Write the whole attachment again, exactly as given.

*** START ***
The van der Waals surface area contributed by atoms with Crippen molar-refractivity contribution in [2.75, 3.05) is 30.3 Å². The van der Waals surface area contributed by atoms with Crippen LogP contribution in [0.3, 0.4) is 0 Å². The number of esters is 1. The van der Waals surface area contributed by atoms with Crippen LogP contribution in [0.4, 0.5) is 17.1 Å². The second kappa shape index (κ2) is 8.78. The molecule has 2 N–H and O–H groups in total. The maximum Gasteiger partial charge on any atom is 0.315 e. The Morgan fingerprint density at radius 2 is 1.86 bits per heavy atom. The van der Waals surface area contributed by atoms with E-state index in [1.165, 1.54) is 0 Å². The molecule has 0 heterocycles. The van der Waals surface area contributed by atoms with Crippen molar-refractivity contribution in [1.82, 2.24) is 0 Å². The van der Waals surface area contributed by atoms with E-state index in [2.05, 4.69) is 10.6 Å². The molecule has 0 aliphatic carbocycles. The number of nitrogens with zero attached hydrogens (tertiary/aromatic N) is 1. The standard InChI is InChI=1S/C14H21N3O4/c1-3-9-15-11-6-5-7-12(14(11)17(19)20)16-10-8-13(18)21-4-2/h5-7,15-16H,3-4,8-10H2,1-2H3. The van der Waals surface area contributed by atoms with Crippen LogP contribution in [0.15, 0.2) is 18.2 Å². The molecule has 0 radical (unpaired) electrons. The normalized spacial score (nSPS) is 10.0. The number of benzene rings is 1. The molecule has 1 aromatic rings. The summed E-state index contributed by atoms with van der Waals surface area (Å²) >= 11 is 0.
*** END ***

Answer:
The van der Waals surface area contributed by atoms with Crippen molar-refractivity contribution in [2.75, 3.05) is 30.3 Å². The van der Waals surface area contributed by atoms with Crippen LogP contribution in [0.3, 0.4) is 0 Å². The number of esters is 1. The van der Waals surface area contributed by atoms with Crippen LogP contribution in [0.4, 0.5) is 17.1 Å². The second kappa shape index (κ2) is 8.78. The molecule has 2 N–H and O–H groups in total. The maximum Gasteiger partial charge on any atom is 0.315 e. The Morgan fingerprint density at radius 2 is 1.86 bits per heavy atom. The van der Waals surface area contributed by atoms with E-state index in [1.165, 1.54) is 0 Å². The molecule has 0 heterocycles. The van der Waals surface area contributed by atoms with Crippen molar-refractivity contribution in [1.82, 2.24) is 0 Å². The van der Waals surface area contributed by atoms with E-state index in [2.05, 4.69) is 10.6 Å². The molecule has 0 aliphatic carbocycles. The number of nitrogens with zero attached hydrogens (tertiary/aromatic N) is 1. The standard InChI is InChI=1S/C14H21N3O4/c1-3-9-15-11-6-5-7-12(14(11)17(19)20)16-10-8-13(18)21-4-2/h5-7,15-16H,3-4,8-10H2,1-2H3. The van der Waals surface area contributed by atoms with Crippen LogP contribution in [0.15, 0.2) is 18.2 Å². The molecule has 0 radical (unpaired) electrons. The normalized spacial score (nSPS) is 10.0. The number of benzene rings is 1. The molecule has 1 aromatic rings. The summed E-state index contributed by atoms with van der Waals surface area (Å²) >= 11 is 0.